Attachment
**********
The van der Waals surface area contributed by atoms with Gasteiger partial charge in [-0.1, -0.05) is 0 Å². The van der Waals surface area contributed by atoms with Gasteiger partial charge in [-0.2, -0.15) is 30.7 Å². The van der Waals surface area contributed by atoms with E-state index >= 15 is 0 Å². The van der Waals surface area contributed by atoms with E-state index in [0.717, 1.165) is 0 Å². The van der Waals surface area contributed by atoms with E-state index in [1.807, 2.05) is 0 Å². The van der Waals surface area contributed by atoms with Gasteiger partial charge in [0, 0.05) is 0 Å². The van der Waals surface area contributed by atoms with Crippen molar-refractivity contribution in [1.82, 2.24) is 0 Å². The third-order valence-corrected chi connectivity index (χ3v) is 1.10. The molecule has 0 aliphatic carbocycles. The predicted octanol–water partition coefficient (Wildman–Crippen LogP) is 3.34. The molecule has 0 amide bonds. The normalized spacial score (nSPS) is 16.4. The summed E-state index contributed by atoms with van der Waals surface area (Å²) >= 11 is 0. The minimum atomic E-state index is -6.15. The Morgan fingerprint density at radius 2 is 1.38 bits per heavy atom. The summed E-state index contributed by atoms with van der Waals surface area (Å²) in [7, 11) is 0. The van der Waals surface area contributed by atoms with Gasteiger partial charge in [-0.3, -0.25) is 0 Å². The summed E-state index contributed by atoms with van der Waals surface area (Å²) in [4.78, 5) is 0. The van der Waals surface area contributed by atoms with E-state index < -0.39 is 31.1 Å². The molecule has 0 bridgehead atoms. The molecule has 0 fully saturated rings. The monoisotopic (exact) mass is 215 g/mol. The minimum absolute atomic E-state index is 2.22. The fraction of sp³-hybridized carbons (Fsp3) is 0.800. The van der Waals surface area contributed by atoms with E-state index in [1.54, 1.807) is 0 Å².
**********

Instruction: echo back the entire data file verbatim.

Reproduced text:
The van der Waals surface area contributed by atoms with Gasteiger partial charge in [-0.1, -0.05) is 0 Å². The van der Waals surface area contributed by atoms with Gasteiger partial charge in [-0.2, -0.15) is 30.7 Å². The van der Waals surface area contributed by atoms with E-state index >= 15 is 0 Å². The van der Waals surface area contributed by atoms with E-state index in [0.717, 1.165) is 0 Å². The van der Waals surface area contributed by atoms with E-state index in [1.807, 2.05) is 0 Å². The van der Waals surface area contributed by atoms with Gasteiger partial charge in [0, 0.05) is 0 Å². The van der Waals surface area contributed by atoms with Crippen molar-refractivity contribution in [1.82, 2.24) is 0 Å². The third-order valence-corrected chi connectivity index (χ3v) is 1.10. The molecule has 0 aliphatic carbocycles. The predicted octanol–water partition coefficient (Wildman–Crippen LogP) is 3.34. The molecule has 0 amide bonds. The normalized spacial score (nSPS) is 16.4. The summed E-state index contributed by atoms with van der Waals surface area (Å²) >= 11 is 0. The minimum atomic E-state index is -6.15. The Morgan fingerprint density at radius 2 is 1.38 bits per heavy atom. The summed E-state index contributed by atoms with van der Waals surface area (Å²) in [7, 11) is 0. The van der Waals surface area contributed by atoms with Gasteiger partial charge in [-0.3, -0.25) is 0 Å². The summed E-state index contributed by atoms with van der Waals surface area (Å²) in [4.78, 5) is 0. The van der Waals surface area contributed by atoms with E-state index < -0.39 is 31.1 Å². The molecule has 0 bridgehead atoms. The molecule has 0 fully saturated rings. The monoisotopic (exact) mass is 215 g/mol. The minimum absolute atomic E-state index is 2.22. The fraction of sp³-hybridized carbons (Fsp3) is 0.800. The van der Waals surface area contributed by atoms with E-state index in [1.54, 1.807) is 0 Å².